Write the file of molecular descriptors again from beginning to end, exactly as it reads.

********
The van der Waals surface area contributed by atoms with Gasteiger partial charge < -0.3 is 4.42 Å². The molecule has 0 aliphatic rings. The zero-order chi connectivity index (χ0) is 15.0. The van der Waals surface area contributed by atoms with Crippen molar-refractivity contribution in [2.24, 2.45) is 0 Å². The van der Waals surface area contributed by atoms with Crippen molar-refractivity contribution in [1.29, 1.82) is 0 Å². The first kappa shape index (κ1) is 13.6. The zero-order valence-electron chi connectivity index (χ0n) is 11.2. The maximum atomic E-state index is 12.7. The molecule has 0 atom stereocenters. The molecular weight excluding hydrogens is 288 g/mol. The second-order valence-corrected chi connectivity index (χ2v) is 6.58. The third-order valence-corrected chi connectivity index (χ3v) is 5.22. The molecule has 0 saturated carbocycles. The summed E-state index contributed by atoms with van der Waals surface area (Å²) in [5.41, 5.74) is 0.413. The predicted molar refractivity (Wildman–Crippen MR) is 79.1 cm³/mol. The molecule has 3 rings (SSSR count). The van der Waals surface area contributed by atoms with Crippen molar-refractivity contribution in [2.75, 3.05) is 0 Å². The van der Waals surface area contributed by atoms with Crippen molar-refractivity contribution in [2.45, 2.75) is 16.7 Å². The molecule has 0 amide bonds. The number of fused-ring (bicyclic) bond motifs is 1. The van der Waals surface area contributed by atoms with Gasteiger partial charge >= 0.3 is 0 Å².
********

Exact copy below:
The van der Waals surface area contributed by atoms with Gasteiger partial charge < -0.3 is 4.42 Å². The molecule has 0 aliphatic rings. The zero-order chi connectivity index (χ0) is 15.0. The van der Waals surface area contributed by atoms with Crippen molar-refractivity contribution in [2.24, 2.45) is 0 Å². The van der Waals surface area contributed by atoms with Crippen molar-refractivity contribution in [1.29, 1.82) is 0 Å². The first kappa shape index (κ1) is 13.6. The zero-order valence-electron chi connectivity index (χ0n) is 11.2. The maximum atomic E-state index is 12.7. The molecule has 0 atom stereocenters. The molecular weight excluding hydrogens is 288 g/mol. The second-order valence-corrected chi connectivity index (χ2v) is 6.58. The third-order valence-corrected chi connectivity index (χ3v) is 5.22. The molecule has 0 saturated carbocycles. The summed E-state index contributed by atoms with van der Waals surface area (Å²) in [5.41, 5.74) is 0.413. The predicted molar refractivity (Wildman–Crippen MR) is 79.1 cm³/mol. The molecule has 3 rings (SSSR count). The van der Waals surface area contributed by atoms with Crippen molar-refractivity contribution in [2.75, 3.05) is 0 Å². The van der Waals surface area contributed by atoms with Crippen molar-refractivity contribution in [2.45, 2.75) is 16.7 Å². The molecule has 0 amide bonds. The number of fused-ring (bicyclic) bond motifs is 1. The van der Waals surface area contributed by atoms with Gasteiger partial charge >= 0.3 is 0 Å².